Critical information for the U.S. trading day
Saudi Crown Prince Mohammed bin Salman’s sweeping purge over the weekend has left investors to ponder — among all sorts of other things — what the tightening of his grip on the Kingdom ultimately means for global markets.
Specifically, should the arrest of Prince al-Waleed bin Talal, the familiar face of Saudi Arabia’s global investment scene, be a concern for those holding stakes in companies linked to his Kingdom Holding firm 4280, -5.26% which was smacked with a double-digit drop when the news broke.
In our call of the day, United Securities head of equity research Joice Mathew told Bloomberg there’s “a good chance” Twitter TWTR, -1.01% and Citigroup C, -0.20% will get hammered in reaction to the news.
“In the absence of news or details on what kind of corruption this is, we’ll see some initial panic, that’s for sure,” Mathew said.
Al-Waleed, a Saudi royal with a vast fortune that puts him among the world’s richest men, is known as one of Citigroup’s biggest and most vocal shareholders. He also owns about 5% of Twitter’s outstanding shares, according to Bloomberg, and he’s a top investor in Apple.
Now, al-Waleed, who’s been called “the Warren Buffett of the Middle East,” faces laundering charges, a source told the Wall Street Journal.
President Donald Trump probably isn’t shedding a tear:
So far, markets don’t appear to be all that concerned with what’s happening over there, although the uncertainty has helped lift oil prices, which reached levels not seen since the summer of 2015.
Key market gauges
Oil CLZ7, +0.23% is up, approaching $56 a barrel as investors gauge the Saudi news.
Bitcoin BTCUSD, -0.99% hit a new high way up near $7,600, but has since come down quite a bit.
Read the Market Snapshot column for the latest.
A massive leak of data has revealed how the world’s super-rich move trillions of dollars in cash through offshore tax havens and has raised new questions about the finances of top members of Team Trump. Keep an eye out for what pops up next in the coming days. Check out: more about the Paradise Papers.
Amazon.com AMZN, +0.47% is hammering away at the competition once again, lowering prices by as much as 9% in recent weeks on goods offered by third-party sellers. Just look for that “Discount provided by Amazon” tag.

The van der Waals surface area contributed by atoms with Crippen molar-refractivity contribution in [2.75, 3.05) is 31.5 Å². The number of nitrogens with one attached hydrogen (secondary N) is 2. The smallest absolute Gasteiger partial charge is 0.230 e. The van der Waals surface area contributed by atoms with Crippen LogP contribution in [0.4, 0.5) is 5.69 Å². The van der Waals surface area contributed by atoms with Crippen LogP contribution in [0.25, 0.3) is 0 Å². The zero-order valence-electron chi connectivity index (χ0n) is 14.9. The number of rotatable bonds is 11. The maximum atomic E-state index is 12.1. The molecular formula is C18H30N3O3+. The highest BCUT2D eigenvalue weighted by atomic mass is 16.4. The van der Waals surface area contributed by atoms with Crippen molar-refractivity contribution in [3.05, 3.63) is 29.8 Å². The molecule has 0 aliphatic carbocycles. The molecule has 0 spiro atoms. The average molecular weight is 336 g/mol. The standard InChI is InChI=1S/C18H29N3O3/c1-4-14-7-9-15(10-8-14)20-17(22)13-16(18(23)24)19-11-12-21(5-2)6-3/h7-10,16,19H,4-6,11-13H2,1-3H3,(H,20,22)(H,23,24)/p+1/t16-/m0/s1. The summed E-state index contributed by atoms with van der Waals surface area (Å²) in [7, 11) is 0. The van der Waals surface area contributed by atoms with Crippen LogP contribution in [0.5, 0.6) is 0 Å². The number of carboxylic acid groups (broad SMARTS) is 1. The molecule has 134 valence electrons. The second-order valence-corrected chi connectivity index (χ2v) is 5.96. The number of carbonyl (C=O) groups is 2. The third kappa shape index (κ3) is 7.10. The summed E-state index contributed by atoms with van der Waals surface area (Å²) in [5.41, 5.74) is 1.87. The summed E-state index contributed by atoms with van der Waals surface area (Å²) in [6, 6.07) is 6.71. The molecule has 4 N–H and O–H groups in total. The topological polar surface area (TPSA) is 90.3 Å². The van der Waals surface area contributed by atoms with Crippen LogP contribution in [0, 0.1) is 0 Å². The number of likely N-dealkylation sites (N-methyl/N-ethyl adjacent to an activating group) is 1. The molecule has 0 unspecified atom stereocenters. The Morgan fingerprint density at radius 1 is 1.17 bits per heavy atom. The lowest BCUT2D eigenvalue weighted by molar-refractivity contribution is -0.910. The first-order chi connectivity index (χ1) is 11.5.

Rand Paul is still recovering from some pretty serious injuries after he got into a scrum with a neighbor in Bowling Green, Kentucky.
Berkshire Hathaway BRK.B, -0.75% is under some pressure. It posted weaker-than-expected results late Friday that included a $1.4 billion loss in insurance underwriting.
Margin debt hit an all-time high in September, a sign that investors are feeling frisky about the current state of things in this market. Yet records in margin tend to pop up around major market tops.
Callum Thomas of the Topdown Charts blog says, however, there’s perhaps a “more useful” way to look at it — margin acceleration, as shown in this chart:
“There are two warning signs for this one; a. when it spikes to extreme levels of acceleration, and b. when it rolls over and goes negative,” Thomas explains. “At this point it has rolled over and so is on a watching brief.”
He adds that, as of now, it’s just a “mild warning sign,” but if the red line should turn negative, the bearish signal intensifies.
$7 billion — That’s how much Satoshi Nakamoto, the guy/girl/group who invented bitcoin, is worth now that the cryptocurrency just broke through yet another all-time high, according to estimates provided by Yahoo Finance.
What’s the aforementioned Saudi prince think of bitcoin as a possible investment? Let’s just say he’s not a huge fan.
“The reason our stock market is so successful is because of me. I’ve always been great with money, I’ve always been great with jobs, that’s what I do. And I’ve done it well, I’ve done it really well, much better than people understand and they understand I’ve done well. But we have a tremendous amount of strength because of what’s happened. You know, think of it — $5.5 trillion worth of value.” — Donald Trump, addressing reporters on Air Force One at the outset of his trip to Asia.
Nothing too exciting going on Monday in terms of economic data — or for the rest of the week, really. Fed Chair Janet Yellen will be speaking on Tuesday, and we’ll get the preliminary reading on November consumer sentiment at the end of the week.
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Read the Milo Yiannopoulos column about Kevin Spacey that apparently led to the firing of the Daily Caller’s opinion editor.
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Rolling Stone takes a deep dive into “The Great College Loan Swindle.”
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